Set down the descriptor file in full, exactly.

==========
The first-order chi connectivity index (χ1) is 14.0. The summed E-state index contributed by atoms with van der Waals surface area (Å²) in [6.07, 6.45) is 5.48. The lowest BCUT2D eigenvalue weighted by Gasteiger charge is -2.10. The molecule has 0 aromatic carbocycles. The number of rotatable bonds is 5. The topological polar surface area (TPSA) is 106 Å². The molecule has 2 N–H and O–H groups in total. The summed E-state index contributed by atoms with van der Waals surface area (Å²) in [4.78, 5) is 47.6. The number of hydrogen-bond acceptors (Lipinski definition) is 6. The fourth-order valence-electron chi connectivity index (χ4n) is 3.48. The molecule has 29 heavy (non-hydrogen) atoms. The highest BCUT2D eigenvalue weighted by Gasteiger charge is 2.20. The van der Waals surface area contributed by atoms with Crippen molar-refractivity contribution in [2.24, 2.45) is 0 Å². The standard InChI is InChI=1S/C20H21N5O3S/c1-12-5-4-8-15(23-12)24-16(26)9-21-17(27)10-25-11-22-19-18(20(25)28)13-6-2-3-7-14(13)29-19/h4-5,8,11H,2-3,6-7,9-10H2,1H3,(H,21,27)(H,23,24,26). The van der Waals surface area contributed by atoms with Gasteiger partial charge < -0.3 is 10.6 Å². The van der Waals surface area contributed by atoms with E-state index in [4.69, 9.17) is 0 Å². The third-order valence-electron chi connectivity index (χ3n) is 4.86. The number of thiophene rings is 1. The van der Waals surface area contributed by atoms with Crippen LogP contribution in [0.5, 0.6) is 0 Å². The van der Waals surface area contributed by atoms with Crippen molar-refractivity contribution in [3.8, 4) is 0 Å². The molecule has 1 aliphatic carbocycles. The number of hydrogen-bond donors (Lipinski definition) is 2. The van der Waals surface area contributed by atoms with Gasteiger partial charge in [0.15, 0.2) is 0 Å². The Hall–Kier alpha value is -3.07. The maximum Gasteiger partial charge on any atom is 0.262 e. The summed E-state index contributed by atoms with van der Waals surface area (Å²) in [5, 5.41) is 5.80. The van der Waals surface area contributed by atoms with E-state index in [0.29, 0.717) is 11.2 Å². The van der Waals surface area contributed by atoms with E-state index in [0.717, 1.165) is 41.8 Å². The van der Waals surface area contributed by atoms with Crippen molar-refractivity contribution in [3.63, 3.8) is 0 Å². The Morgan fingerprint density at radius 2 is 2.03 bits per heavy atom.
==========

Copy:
The first-order chi connectivity index (χ1) is 14.0. The summed E-state index contributed by atoms with van der Waals surface area (Å²) in [6.07, 6.45) is 5.48. The lowest BCUT2D eigenvalue weighted by Gasteiger charge is -2.10. The molecule has 0 aromatic carbocycles. The number of rotatable bonds is 5. The topological polar surface area (TPSA) is 106 Å². The molecule has 2 N–H and O–H groups in total. The summed E-state index contributed by atoms with van der Waals surface area (Å²) in [4.78, 5) is 47.6. The number of hydrogen-bond acceptors (Lipinski definition) is 6. The fourth-order valence-electron chi connectivity index (χ4n) is 3.48. The molecule has 29 heavy (non-hydrogen) atoms. The highest BCUT2D eigenvalue weighted by Gasteiger charge is 2.20. The van der Waals surface area contributed by atoms with Crippen molar-refractivity contribution in [2.24, 2.45) is 0 Å². The standard InChI is InChI=1S/C20H21N5O3S/c1-12-5-4-8-15(23-12)24-16(26)9-21-17(27)10-25-11-22-19-18(20(25)28)13-6-2-3-7-14(13)29-19/h4-5,8,11H,2-3,6-7,9-10H2,1H3,(H,21,27)(H,23,24,26). The van der Waals surface area contributed by atoms with Gasteiger partial charge < -0.3 is 10.6 Å². The van der Waals surface area contributed by atoms with E-state index in [4.69, 9.17) is 0 Å². The third-order valence-electron chi connectivity index (χ3n) is 4.86. The number of thiophene rings is 1. The van der Waals surface area contributed by atoms with Crippen LogP contribution in [0.5, 0.6) is 0 Å². The van der Waals surface area contributed by atoms with Crippen molar-refractivity contribution in [3.8, 4) is 0 Å². The molecule has 1 aliphatic carbocycles. The number of hydrogen-bond donors (Lipinski definition) is 2. The van der Waals surface area contributed by atoms with Gasteiger partial charge in [0.15, 0.2) is 0 Å². The Hall–Kier alpha value is -3.07. The maximum Gasteiger partial charge on any atom is 0.262 e. The summed E-state index contributed by atoms with van der Waals surface area (Å²) in [5, 5.41) is 5.80. The van der Waals surface area contributed by atoms with E-state index in [0.29, 0.717) is 11.2 Å². The van der Waals surface area contributed by atoms with E-state index in [0.717, 1.165) is 41.8 Å². The van der Waals surface area contributed by atoms with Crippen molar-refractivity contribution in [3.63, 3.8) is 0 Å². The Morgan fingerprint density at radius 2 is 2.03 bits per heavy atom.